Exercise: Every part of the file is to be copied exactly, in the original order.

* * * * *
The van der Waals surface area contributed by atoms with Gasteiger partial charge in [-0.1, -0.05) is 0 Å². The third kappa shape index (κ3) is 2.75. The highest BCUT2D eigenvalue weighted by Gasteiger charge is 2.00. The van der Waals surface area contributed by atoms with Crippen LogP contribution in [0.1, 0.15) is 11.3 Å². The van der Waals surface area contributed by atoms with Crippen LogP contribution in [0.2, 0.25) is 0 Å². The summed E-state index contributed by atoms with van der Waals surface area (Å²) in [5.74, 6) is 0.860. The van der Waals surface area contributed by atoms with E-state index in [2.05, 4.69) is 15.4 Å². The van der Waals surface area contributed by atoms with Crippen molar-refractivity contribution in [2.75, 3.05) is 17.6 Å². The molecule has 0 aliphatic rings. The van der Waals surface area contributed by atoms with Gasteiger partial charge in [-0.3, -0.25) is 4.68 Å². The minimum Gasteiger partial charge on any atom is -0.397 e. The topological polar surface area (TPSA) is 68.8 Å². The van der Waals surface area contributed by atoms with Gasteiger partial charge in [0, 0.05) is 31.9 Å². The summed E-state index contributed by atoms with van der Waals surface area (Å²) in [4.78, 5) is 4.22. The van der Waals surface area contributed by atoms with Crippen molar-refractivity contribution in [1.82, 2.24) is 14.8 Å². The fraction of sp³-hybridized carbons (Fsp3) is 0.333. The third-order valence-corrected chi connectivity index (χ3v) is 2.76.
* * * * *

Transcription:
The van der Waals surface area contributed by atoms with Gasteiger partial charge in [-0.1, -0.05) is 0 Å². The third kappa shape index (κ3) is 2.75. The highest BCUT2D eigenvalue weighted by Gasteiger charge is 2.00. The van der Waals surface area contributed by atoms with Crippen LogP contribution in [0.1, 0.15) is 11.3 Å². The van der Waals surface area contributed by atoms with Crippen LogP contribution in [0.2, 0.25) is 0 Å². The summed E-state index contributed by atoms with van der Waals surface area (Å²) in [5.74, 6) is 0.860. The van der Waals surface area contributed by atoms with E-state index in [2.05, 4.69) is 15.4 Å². The van der Waals surface area contributed by atoms with Crippen molar-refractivity contribution in [2.75, 3.05) is 17.6 Å². The molecule has 0 aliphatic rings. The van der Waals surface area contributed by atoms with Gasteiger partial charge in [-0.3, -0.25) is 4.68 Å². The minimum Gasteiger partial charge on any atom is -0.397 e. The topological polar surface area (TPSA) is 68.8 Å². The van der Waals surface area contributed by atoms with Gasteiger partial charge in [0, 0.05) is 31.9 Å². The summed E-state index contributed by atoms with van der Waals surface area (Å²) in [4.78, 5) is 4.22. The van der Waals surface area contributed by atoms with Crippen molar-refractivity contribution in [1.82, 2.24) is 14.8 Å². The fraction of sp³-hybridized carbons (Fsp3) is 0.333. The third-order valence-corrected chi connectivity index (χ3v) is 2.76.